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    I don't see what the 12th amendment has to do with anything... Why does it matter that the President and VP might be from different parties? May 16 at 12:19
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    But the President doesn't dictate the legislation in the Senate anyway... the question is asking why they vote negatively rather than just voting present or not turning up, which would have the same effect of the legislation failing. May 16 at 12:24
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    So your answer is that it's just to show you're against legislation, which is exactly the same as Gouvernathor's answer... I still don't see how the 12th amendment is relevant in the slightest, but I can see this isn't going anywhere :P May 16 at 12:44
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    @LongBongSilver I feel it is relevant because it gives another reason for a possible vote against something especially if the President is for it.
    – Joe W
    May 16 at 12:49
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As I was unsatisfied with the answers already given, I decided to explore the data that is readily available from the Senate website. From the Senate votes website, it is possible to get an xml spreadsheet for past roll call votes for each US Congress, starting from the 101st Congress.

To answer the question of why the Vice President would cast a negative vote, we must first develop a model of how the Vice President would vote in a given situation.

From the 101st Congress to the present, the Vice President has cast a vote a total 48 times. In each of these votes, the Vice President voted in the affirmative. However, in that same period of time, there have been a total of 104 votes that were equally divided and required simple majority vote to pass. As a side note, the Constitution does grant the Vice President a vote whenever the Senate is equally divided and, strictly speaking, there have been 145 instances of this since the 101st Congress, but 41 of these votes involved Questions that require either 3/5ths approval or 2/3rds approval. For example, the vote was split 50-50 on whether or not to convict Bill Clinton of Article Two in the Articles of Impeachment against Clinton and hypothetically a casting vote could have been cast here without any effect.

In the 48 cases where the Vice President has voted in the affirmative, the Vice President's party has always had more Senators vote in the affirmative than in the negative. The only times the Vice President's party has had substantive disagreement (defined as less than 40 Senators from the Vice President's party in support) on the Question for which the vote was tied was Senate vote 255 of the 2nd session of the 103rd Congress (motion to table johnston amdt no. 2446 on H.R. 4624) and Senate vote 119 of the 2nd Session of the 107th Congress (Motion to Table Allen Amdt. No. 3406). In both of these votes less than 40 Senators from the Vice President's party supported the Question at hand.

One can then make the general conclusion that if the Vice President casts a "Yea" vote, then there is at least “majority of the majority” support for that issue within the Vice President's party (at least since the 101st Congress).

Unfortunately, the number of "Nay" votes from the Vice President are limited and all of these "Nay" votes are from prior to the 101st Congress. However, the times the Vice President does not cast a tie breaking vote are quite telling.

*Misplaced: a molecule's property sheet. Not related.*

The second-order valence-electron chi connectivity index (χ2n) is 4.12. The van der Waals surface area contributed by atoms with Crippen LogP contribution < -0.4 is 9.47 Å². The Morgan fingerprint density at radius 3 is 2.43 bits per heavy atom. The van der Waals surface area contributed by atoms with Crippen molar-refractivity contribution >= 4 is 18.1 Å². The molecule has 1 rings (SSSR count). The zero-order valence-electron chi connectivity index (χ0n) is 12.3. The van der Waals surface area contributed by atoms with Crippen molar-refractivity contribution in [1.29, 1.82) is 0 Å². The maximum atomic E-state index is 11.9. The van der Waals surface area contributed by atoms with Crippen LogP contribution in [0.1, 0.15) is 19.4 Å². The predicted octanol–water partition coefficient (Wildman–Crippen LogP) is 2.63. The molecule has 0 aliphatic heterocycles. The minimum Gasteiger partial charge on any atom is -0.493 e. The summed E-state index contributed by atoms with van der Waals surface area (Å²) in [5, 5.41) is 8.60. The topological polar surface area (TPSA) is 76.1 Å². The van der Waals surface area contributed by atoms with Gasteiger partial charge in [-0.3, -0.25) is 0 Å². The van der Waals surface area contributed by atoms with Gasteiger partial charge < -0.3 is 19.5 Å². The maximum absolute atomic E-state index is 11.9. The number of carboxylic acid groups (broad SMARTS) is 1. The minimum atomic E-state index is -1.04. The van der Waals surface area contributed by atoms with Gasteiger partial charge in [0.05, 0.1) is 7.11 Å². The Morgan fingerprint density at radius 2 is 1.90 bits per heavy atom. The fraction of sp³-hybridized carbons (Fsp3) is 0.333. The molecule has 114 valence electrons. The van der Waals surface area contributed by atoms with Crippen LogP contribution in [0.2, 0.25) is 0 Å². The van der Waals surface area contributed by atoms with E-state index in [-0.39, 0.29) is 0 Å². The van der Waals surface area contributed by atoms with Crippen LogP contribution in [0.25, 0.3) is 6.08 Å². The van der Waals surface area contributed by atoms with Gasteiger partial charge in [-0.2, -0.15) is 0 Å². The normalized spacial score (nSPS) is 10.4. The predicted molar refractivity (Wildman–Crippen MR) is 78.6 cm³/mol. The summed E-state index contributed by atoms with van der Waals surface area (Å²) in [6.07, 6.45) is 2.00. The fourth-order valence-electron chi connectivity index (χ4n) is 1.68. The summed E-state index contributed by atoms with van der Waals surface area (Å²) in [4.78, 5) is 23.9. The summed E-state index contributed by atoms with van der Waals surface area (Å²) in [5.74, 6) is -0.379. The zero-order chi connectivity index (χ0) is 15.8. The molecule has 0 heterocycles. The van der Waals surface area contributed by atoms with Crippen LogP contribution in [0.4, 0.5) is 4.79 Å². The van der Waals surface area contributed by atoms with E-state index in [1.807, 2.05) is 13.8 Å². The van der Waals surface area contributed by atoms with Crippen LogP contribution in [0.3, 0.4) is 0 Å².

Since the 101st Congress, the Vice President could have cast a tie breaking vote 56 more times, but did not. On 16 of these occasions, the majority of the Vice President's party supported the affirmative side of the issue at hand, see the list of votes here; however, the Vice President did not cast a vote in the affirmative. There are a number of reasons this could have happened, but I believe the most likely reasons are:

  1. The Vice President was not informed, the Vice President was not told that the vote would be close, or leadership did not realize the vote would be tied.
  2. The Vice President did not want to take a public stand on that issue.

One of example of the first reason could be vote 237 of the 1st session of the 103rd Congress. Here the Question was "to Table (motion to table: is harkin amdt. no. 756, germane)" and on this issue the motion failed. However, it was clear this amendment was not going anywhere because immediately after the vote to table this motion failed, the amendment fell because 54 Senators voted that the amendment was not germane. This seems to be an issue, where either the leadership did not expect the tied vote or the Vice President was not informed because the amendment would die anyway.

One of the examples of the second reason was the Boxer amendment No. 2873 to Senate Bill 1134 in the 2nd session of the 106th Congress. During the time this vote was taken, Al Gore was in the midst of his 2000 Presidential campaign and may have not wanted to be seen as anti-gun. The amendment stated that "the United States Congress has failed to pass reasonable, common-sense gun control measures that would help to make schools safer, improve the learning environment, and stem the tide of gun violence in America" (among other anti-gun language). Here, Al Gore probably did not want to make enemies of the gun lobby or the anti-gun lobby while he was running for President and skipped the vote to maintain "strategic" political ambiguity.

From these case studies, it becomes evident that the Vice President very rarely casts a "Nay" vote.

A "Nay" vote is only cast when the Vice President wants to make it clear for political purposes that the Vice President opposes a particular issue or supports its converse; this wikipedia article provides a list of casting votes of the Vice President since 1945 and we see the few "Nay" votes cast allowed the Vice President to take a clear political stance: Agnew supporting the Safeguard missile program, Bush voting against a motion to reconsider a nomination and showing his support for a conservative judge. Lastly, in the last few decades, the Vice President seems to have abandoned casting performative "Nay" votes altogether.